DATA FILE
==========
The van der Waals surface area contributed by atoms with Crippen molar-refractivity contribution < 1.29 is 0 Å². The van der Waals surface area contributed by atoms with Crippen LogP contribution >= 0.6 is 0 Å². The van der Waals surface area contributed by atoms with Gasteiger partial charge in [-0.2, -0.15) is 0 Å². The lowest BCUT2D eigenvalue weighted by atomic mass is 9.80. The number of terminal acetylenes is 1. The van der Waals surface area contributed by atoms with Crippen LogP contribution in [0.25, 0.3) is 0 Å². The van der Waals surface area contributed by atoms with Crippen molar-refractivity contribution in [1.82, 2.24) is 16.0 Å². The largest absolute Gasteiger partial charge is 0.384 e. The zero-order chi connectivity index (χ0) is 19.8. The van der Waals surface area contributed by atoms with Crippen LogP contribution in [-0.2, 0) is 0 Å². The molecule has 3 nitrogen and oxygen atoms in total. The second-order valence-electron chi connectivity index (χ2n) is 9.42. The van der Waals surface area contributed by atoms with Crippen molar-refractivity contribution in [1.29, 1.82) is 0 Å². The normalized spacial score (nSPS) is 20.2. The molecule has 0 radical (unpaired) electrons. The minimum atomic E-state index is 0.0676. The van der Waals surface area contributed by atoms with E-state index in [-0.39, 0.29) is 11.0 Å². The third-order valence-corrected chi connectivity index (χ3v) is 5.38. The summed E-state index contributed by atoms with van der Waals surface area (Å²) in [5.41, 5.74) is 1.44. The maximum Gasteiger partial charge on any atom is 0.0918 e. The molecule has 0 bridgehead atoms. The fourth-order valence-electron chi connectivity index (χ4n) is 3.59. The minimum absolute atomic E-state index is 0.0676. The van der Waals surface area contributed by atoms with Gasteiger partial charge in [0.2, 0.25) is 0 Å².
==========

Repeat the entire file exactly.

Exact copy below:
The van der Waals surface area contributed by atoms with Crippen molar-refractivity contribution < 1.29 is 0 Å². The van der Waals surface area contributed by atoms with Crippen LogP contribution >= 0.6 is 0 Å². The van der Waals surface area contributed by atoms with Gasteiger partial charge in [-0.2, -0.15) is 0 Å². The lowest BCUT2D eigenvalue weighted by atomic mass is 9.80. The number of terminal acetylenes is 1. The van der Waals surface area contributed by atoms with Crippen LogP contribution in [0.25, 0.3) is 0 Å². The van der Waals surface area contributed by atoms with Crippen molar-refractivity contribution in [1.82, 2.24) is 16.0 Å². The largest absolute Gasteiger partial charge is 0.384 e. The zero-order chi connectivity index (χ0) is 19.8. The van der Waals surface area contributed by atoms with Crippen LogP contribution in [-0.2, 0) is 0 Å². The molecule has 3 nitrogen and oxygen atoms in total. The second-order valence-electron chi connectivity index (χ2n) is 9.42. The van der Waals surface area contributed by atoms with Crippen molar-refractivity contribution in [1.29, 1.82) is 0 Å². The normalized spacial score (nSPS) is 20.2. The molecule has 0 radical (unpaired) electrons. The minimum atomic E-state index is 0.0676. The van der Waals surface area contributed by atoms with E-state index in [-0.39, 0.29) is 11.0 Å². The third-order valence-corrected chi connectivity index (χ3v) is 5.38. The summed E-state index contributed by atoms with van der Waals surface area (Å²) in [5.41, 5.74) is 1.44. The maximum Gasteiger partial charge on any atom is 0.0918 e. The molecule has 0 bridgehead atoms. The fourth-order valence-electron chi connectivity index (χ4n) is 3.59. The minimum absolute atomic E-state index is 0.0676. The van der Waals surface area contributed by atoms with Gasteiger partial charge in [0.2, 0.25) is 0 Å².